The Lupine Lady is little and old. But she has not always been that way. I know. She is my great-aunt, and she told me so.
Barbara Cooney’s Miss Rumphius, winner of the 1983 American Book Award, is the charming story of little Alice Rumphius who lived in a seaside city, where “From the front stoop she could see the wharves and the bristling masts of tall ships.”
Alice’s grandfather is an artist and woodcarver who carves figureheads for ships, and paints pictures of ships and faraway places (“When he was very busy, Alice helped him put in the skies.”). In the evenings, Alice sits on her grandfather’s knee and listens to his stories about the places he’s traveled. When she grows up, says Alice, she wants to live the same life her grandfather has lived – to travel to faraway places and then come home to live by the sea. And her grandfather tells her that there is a third thing she must do – she must do something to make the world more beautiful.
Alice grows up. People call her Miss Rumphius. She moves to a city far from the sea and works in a library (“dusting books and keeping them from getting mixed up, and helping people find the ones they wanted“). And just as she had hoped she would, Miss Rumphius eventually leaves her library and travels the world, meeting new people and having adventures. Then she comes back and finds her home by the sea.
And finally, she discovers a way to make the world more beautiful, as her grandfather had said she must, many years before. All one summer she wanders the fields and country lanes around her home, scattering lupine seeds to the wind (because she’s always loved lupines the best). And that’s how she comes to be called “The Lupine Lady” – although some people just call her “That Crazy Old Lady,” which shows that even the best intentions can go unappreciated.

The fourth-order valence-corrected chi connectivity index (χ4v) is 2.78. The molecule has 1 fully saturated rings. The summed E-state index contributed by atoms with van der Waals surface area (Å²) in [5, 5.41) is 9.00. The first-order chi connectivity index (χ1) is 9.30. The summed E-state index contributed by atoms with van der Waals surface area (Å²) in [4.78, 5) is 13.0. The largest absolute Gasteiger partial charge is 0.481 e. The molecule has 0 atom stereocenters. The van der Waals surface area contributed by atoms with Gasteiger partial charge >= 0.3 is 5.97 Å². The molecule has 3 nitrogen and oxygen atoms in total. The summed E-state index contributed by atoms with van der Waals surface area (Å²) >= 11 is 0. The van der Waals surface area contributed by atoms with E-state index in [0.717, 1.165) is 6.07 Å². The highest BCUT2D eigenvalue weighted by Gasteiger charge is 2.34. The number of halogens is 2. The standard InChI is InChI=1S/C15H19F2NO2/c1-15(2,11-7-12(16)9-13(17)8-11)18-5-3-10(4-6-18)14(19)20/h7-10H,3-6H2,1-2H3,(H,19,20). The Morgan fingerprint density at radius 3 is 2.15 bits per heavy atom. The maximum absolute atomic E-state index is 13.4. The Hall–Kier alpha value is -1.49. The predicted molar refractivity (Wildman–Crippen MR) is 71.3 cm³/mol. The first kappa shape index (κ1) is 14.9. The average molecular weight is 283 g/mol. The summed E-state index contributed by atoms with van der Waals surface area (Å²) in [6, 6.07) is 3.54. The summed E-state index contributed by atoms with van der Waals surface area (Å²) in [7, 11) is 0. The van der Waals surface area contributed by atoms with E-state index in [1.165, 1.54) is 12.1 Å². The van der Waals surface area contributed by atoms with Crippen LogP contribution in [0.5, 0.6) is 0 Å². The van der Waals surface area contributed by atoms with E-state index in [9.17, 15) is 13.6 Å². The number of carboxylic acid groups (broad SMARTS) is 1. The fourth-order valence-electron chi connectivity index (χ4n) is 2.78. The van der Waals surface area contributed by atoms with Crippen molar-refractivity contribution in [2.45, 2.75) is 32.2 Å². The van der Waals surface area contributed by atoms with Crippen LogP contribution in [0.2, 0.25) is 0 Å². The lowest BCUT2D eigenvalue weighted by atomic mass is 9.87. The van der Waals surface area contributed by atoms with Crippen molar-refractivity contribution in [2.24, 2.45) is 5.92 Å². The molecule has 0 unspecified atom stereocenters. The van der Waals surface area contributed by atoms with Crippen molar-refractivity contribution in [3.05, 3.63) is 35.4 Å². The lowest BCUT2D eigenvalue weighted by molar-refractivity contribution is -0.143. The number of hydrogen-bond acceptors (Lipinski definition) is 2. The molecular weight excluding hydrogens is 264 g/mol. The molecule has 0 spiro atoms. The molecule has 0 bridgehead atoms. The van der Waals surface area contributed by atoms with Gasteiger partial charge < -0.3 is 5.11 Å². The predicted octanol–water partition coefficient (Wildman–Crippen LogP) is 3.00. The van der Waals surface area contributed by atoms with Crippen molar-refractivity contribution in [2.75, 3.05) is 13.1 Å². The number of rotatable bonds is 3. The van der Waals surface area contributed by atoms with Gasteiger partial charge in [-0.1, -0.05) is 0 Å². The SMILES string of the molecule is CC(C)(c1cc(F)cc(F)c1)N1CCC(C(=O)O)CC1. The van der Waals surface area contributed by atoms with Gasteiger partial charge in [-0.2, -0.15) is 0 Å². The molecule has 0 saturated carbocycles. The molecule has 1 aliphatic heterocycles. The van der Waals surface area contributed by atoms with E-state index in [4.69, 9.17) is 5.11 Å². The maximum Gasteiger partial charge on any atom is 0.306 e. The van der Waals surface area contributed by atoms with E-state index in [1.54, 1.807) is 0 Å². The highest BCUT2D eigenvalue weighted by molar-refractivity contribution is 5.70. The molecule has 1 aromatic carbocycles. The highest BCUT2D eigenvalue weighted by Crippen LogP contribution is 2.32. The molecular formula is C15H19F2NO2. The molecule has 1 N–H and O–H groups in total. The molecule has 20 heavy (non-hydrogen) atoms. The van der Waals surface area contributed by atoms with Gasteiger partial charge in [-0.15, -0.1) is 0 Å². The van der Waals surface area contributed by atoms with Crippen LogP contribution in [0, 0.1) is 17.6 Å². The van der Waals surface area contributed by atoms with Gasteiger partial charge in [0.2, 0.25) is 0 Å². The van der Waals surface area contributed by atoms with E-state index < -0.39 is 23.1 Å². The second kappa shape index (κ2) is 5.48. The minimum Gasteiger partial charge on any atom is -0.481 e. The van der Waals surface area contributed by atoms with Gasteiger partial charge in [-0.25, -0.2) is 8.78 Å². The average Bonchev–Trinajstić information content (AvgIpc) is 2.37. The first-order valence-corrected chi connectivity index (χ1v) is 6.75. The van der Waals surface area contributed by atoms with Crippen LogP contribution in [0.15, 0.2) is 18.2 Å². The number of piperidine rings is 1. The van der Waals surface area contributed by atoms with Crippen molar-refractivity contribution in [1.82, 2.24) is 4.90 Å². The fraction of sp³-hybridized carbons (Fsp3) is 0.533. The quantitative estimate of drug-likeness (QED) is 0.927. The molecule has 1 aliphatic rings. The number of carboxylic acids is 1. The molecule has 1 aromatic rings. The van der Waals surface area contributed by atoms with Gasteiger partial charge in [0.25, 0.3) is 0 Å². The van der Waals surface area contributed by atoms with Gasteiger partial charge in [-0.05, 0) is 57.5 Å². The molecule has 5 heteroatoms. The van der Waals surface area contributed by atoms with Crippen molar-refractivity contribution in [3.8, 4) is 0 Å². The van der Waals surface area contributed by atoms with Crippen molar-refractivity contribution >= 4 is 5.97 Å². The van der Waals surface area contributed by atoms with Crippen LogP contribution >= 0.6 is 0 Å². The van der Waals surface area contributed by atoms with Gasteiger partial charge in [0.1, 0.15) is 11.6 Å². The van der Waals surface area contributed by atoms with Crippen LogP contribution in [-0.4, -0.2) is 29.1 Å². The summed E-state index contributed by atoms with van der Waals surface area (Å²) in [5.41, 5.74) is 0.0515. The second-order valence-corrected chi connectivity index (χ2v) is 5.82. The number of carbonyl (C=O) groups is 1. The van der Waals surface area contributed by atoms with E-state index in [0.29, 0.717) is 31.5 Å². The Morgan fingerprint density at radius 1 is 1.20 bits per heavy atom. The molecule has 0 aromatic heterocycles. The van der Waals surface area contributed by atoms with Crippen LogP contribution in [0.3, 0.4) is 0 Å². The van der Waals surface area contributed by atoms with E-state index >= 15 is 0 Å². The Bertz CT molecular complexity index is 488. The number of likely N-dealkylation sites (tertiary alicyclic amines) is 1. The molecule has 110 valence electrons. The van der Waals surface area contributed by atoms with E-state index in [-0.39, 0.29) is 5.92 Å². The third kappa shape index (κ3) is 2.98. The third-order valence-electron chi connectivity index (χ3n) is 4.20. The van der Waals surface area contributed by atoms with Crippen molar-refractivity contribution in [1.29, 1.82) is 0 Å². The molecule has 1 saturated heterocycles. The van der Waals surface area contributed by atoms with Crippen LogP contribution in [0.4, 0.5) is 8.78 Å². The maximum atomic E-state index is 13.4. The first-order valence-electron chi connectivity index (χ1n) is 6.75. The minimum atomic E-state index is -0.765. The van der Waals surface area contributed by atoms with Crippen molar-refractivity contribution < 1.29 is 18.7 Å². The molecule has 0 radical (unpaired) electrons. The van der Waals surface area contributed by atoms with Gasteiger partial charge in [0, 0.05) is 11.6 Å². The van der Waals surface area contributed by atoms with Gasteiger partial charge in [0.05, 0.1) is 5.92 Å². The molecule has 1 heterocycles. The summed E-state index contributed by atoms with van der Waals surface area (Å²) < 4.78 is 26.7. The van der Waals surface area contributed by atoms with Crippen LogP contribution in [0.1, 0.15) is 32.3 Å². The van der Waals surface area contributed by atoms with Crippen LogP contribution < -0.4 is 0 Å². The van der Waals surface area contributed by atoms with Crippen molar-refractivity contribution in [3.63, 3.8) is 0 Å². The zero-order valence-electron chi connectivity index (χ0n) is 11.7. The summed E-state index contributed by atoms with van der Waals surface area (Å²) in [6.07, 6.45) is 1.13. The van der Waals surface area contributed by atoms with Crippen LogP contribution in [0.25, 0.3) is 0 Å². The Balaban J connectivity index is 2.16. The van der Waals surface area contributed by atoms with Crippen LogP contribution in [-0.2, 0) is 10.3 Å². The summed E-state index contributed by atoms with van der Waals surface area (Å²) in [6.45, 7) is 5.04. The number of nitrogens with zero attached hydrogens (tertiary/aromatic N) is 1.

Somehow I managed to miss out on Barbara Cooney’s books when I was a child. Though she illustrated more than 200 (she was twice awarded the Caldecott Medal), this book was my first experience of her work. And I’ve certainly been missing something. Her illustrations are wonderful – the misty watercolor-like pictures are perfect for the book’s seaside settings. And the story of Alice Rumphius is a great example of how one person can find a way to make a real difference in the world.
Barbara Cooney died in March, 2000 at the age of 82. Toward the end of her life, she admitted that Miss Rumphius was the book that was closest to her heart. As she worked on the book, she said, Alice Rumphius came to seem like her alter ego. And that seems utterly fitting for an artist whose illustrations brought so much loveliness into the world.